U.S. Department of Commerce


Date of this Version



Paper SC/59/BRG41 presented to the International Whaling Commission Scientific Committee, June 2007, Anchorage, Alaska, USA.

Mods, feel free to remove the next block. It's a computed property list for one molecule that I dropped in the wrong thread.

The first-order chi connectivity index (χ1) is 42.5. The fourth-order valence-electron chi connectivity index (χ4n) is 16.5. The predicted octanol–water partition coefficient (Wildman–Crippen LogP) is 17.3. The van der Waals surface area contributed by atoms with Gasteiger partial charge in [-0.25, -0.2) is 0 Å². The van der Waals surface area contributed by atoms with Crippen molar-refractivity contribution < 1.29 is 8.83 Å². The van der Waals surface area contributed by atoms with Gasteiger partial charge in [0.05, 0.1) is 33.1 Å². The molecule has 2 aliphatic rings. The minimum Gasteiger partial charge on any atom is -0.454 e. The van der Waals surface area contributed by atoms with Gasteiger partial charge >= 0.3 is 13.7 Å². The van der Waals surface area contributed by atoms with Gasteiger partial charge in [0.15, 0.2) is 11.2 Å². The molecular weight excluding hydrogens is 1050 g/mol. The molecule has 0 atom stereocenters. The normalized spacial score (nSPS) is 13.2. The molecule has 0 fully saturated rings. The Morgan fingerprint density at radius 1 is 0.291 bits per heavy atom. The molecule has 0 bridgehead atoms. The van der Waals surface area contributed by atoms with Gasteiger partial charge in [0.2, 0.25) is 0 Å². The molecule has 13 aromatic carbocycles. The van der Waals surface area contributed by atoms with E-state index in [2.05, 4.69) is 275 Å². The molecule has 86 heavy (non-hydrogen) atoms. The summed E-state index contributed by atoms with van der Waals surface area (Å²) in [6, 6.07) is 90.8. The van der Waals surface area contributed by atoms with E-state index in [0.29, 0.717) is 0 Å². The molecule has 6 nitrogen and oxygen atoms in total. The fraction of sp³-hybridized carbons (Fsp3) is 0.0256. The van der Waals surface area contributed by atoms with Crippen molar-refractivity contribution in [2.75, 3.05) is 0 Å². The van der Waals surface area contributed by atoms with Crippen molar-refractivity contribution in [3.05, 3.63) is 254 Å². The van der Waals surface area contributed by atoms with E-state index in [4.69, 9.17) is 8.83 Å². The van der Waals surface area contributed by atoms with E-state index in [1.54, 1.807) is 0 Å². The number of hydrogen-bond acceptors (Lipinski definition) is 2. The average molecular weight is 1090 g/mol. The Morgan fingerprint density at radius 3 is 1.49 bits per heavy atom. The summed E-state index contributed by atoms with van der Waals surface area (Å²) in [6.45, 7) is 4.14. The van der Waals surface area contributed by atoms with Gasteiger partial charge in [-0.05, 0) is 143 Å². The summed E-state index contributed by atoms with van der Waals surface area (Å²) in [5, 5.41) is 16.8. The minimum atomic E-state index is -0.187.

A population assessment of the western gray whale (Eschrichtius robustus) was conducted using photo-identification data collected off Sakhalin Island under the joint Russia-U.S. program from 1994 to 2006. This is an update of the assessments by Reeves et al (2005) and Cooke et al. (2006) which used data up to 2003 and 2005 respectively, fitted to the same, individually-based population model. New median estimates of key population parameters (with 90% Bayesian confidence intervals) are 0.982 (0.972 - 0.991) for the noncalf annual survival rate; 0.76 (0.66 - 0.85) for the survival rate from calf to yearling; 2.9% per annum (1.9% – 4.0%) for the average annual rate of population increase over 1994-2006; 0.45 (0.37 - 0.52) for the female sex ratio and 121 whales (112 - 130) for the 1+ (non-calf) population size in 2007. The updated assessment is more optimistic than the Reeves et al (2005) mainly because of the reduced calving intervals observed in recent years, implying a higher reproductive rate. The modal calving interval has shortened from 3 years up to 2002 to 2 years post-2002. This is consistent with reduced disturbance from industrial activity during 2002- 04. Forward projections of the population model to 2050, assuming no additional mortality or disturbance to reproduction, indicate a high probability (>99%) of population increase. Four whales (all female) have been killed in fishing nets on the Pacific coast of Japan during the past 24 months. Projections of the female population incorporating this level of extra mortality indicate a high (>25%) probability of population decline and a substantial (>10%) risk of extirpation by 2050. It is important to avoid any further human-caused deaths in this depleted population.